The coffee shop was full, she saw that there was an untouched mug of steaming black coffee in front of her and, tucked in between her fingers was a lit cigarette. She glanced around at the familiar clientele – all of whom were identical women with shocks of dirty blonde hair, some of them with long flowering locks, others with short bobs and even more still with it shaved almost to the skin. 

They were all dressed differently – some in dresses, some in trousers and shirts, others in short skirts. 

Now, Irene had been blind from birth so she’d never looked in a mirror, seen a reflection so, by rights, she had absolutely no idea what she actually looked like. Despite this though, she knew and she’d always known, quite instinctively, that these women, the clientele of this space, this space where she could see, was her. At least, reflections of her. 

The room went quiet, as it always did, and the lights started to dim because the show was starting. At the front of this coffee shop was a stage, only a small wooden contraption, quite rudimentary really, with a microphone stand and one spotlight above, illuminating whomever was performing. 

Today it was an Irene with curly, shoulder-length hair and a bright red scarf holding back her bangs. She was pale, paler than most of the others and she smiled as the voices in the room went quiet. This was funny because none of the other Irenes, those in the audience, appeared to have even been speaking. 

She was holding a big wooden carriage clock, it was clutched in her left hand so tightly that her knuckles had turned white, and with the other hand she reached out to pull the mic from its stand and the room went dark.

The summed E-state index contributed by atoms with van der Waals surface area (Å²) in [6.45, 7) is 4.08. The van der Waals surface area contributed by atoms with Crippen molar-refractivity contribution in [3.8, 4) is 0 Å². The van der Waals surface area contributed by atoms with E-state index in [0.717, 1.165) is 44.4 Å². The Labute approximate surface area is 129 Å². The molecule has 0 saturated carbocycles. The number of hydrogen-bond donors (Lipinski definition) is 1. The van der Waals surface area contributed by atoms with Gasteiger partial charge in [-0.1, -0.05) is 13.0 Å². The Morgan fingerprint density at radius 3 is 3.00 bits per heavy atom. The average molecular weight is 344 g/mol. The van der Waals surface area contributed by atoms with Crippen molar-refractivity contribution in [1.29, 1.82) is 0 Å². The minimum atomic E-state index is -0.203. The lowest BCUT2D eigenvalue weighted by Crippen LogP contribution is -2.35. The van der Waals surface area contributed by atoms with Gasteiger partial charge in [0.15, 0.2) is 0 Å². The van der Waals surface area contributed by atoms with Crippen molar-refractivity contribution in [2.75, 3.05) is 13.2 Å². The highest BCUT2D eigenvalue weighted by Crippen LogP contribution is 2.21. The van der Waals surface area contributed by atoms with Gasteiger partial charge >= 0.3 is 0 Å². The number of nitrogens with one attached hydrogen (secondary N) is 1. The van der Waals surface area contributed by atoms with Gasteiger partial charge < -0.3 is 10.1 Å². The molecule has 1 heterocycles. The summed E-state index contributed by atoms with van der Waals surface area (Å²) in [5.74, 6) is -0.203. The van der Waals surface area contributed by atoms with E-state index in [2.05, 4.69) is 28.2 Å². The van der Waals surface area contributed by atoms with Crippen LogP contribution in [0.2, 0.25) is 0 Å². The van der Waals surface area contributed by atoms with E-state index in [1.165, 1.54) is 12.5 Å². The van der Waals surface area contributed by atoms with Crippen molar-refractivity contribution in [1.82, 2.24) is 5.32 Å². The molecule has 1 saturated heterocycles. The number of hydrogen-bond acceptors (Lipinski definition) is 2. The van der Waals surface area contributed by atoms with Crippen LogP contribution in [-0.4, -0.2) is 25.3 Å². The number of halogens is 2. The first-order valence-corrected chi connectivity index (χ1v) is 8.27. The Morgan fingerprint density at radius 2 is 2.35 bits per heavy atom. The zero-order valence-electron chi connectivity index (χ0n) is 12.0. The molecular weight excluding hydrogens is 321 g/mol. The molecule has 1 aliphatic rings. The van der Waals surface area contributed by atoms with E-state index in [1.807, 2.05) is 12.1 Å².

All Irene could see was herself on the stage, illuminated in a soft orange glow.

“Things are going to himself. He’s going to be angry, angry at the wrong one, anyway. After the wrong one.” 

Her voice was slow and melodic and Irene tutted softly to herself, so it was going to be one of those performances. 

“I love the wrong one, anyway.”

The woman performing, the other Irene, licked her lips, looked sadly at the ground, groaned in anguish. 

“After the world is angry angry and she’s going to panic,” She raised the hand clutching the carriage clock high above her head, 

“Terror!” Her voice got higher, both in pitch and volume. 

“Pandemonium!” She screamed this and spit flew out of her mouth and the carriage clock rocked on its hinges. Then, her voice went soft again and she looked around the audience dramatically; “…and more certain.”

“The boy called Carter is a mutant.” 

Irene pricked up her ears at that point, she knew a boy called Carter and he was a mutant. These kind of performances were abstract and one could glean very little from them, sometimes they were not what they seemed. 

“Mutants are getting more and more and more and more certain.”

At this point, the Irene on the stage threw the carriage clock violently at the floor where it smashed, falling to pieces, the cogs, the springs flying in all directions until all that was left to even be able to tell it was once a clock was the white clock face, with a large crack down the middle.